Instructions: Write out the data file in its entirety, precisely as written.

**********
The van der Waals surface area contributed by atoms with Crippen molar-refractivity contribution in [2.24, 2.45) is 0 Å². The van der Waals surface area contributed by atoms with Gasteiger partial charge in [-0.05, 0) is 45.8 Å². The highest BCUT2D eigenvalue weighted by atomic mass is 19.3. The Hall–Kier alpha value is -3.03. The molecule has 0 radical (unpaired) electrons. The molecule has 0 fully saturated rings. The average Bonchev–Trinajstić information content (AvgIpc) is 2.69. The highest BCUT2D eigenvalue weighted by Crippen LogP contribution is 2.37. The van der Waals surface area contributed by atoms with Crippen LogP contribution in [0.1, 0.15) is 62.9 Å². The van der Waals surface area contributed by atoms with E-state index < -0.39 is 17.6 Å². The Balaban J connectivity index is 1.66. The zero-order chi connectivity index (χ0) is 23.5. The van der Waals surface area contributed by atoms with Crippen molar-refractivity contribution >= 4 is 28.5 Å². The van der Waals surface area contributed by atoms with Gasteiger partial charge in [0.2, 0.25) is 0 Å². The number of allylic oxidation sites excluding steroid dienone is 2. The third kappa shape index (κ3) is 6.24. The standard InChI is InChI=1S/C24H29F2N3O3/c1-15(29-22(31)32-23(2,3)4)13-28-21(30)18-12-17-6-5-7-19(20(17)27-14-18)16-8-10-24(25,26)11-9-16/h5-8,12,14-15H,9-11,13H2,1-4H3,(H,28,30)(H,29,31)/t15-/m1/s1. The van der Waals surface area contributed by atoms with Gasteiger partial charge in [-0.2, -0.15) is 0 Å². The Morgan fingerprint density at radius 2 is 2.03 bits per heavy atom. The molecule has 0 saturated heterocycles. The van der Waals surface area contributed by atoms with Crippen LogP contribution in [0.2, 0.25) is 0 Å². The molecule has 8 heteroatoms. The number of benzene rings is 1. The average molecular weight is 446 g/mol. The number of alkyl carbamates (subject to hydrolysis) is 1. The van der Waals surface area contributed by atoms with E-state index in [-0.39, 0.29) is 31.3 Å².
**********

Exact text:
The van der Waals surface area contributed by atoms with Crippen molar-refractivity contribution in [2.24, 2.45) is 0 Å². The van der Waals surface area contributed by atoms with Gasteiger partial charge in [-0.05, 0) is 45.8 Å². The highest BCUT2D eigenvalue weighted by atomic mass is 19.3. The Hall–Kier alpha value is -3.03. The molecule has 0 radical (unpaired) electrons. The molecule has 0 fully saturated rings. The average Bonchev–Trinajstić information content (AvgIpc) is 2.69. The highest BCUT2D eigenvalue weighted by Crippen LogP contribution is 2.37. The van der Waals surface area contributed by atoms with Crippen LogP contribution in [0.1, 0.15) is 62.9 Å². The van der Waals surface area contributed by atoms with E-state index < -0.39 is 17.6 Å². The Balaban J connectivity index is 1.66. The zero-order chi connectivity index (χ0) is 23.5. The van der Waals surface area contributed by atoms with Crippen molar-refractivity contribution >= 4 is 28.5 Å². The van der Waals surface area contributed by atoms with Gasteiger partial charge in [0.2, 0.25) is 0 Å². The number of allylic oxidation sites excluding steroid dienone is 2. The third kappa shape index (κ3) is 6.24. The standard InChI is InChI=1S/C24H29F2N3O3/c1-15(29-22(31)32-23(2,3)4)13-28-21(30)18-12-17-6-5-7-19(20(17)27-14-18)16-8-10-24(25,26)11-9-16/h5-8,12,14-15H,9-11,13H2,1-4H3,(H,28,30)(H,29,31)/t15-/m1/s1. The van der Waals surface area contributed by atoms with Gasteiger partial charge in [-0.2, -0.15) is 0 Å². The Morgan fingerprint density at radius 2 is 2.03 bits per heavy atom. The molecule has 0 saturated heterocycles. The van der Waals surface area contributed by atoms with Crippen LogP contribution in [0.2, 0.25) is 0 Å². The molecule has 8 heteroatoms. The number of benzene rings is 1. The average molecular weight is 446 g/mol. The number of alkyl carbamates (subject to hydrolysis) is 1. The van der Waals surface area contributed by atoms with E-state index in [-0.39, 0.29) is 31.3 Å².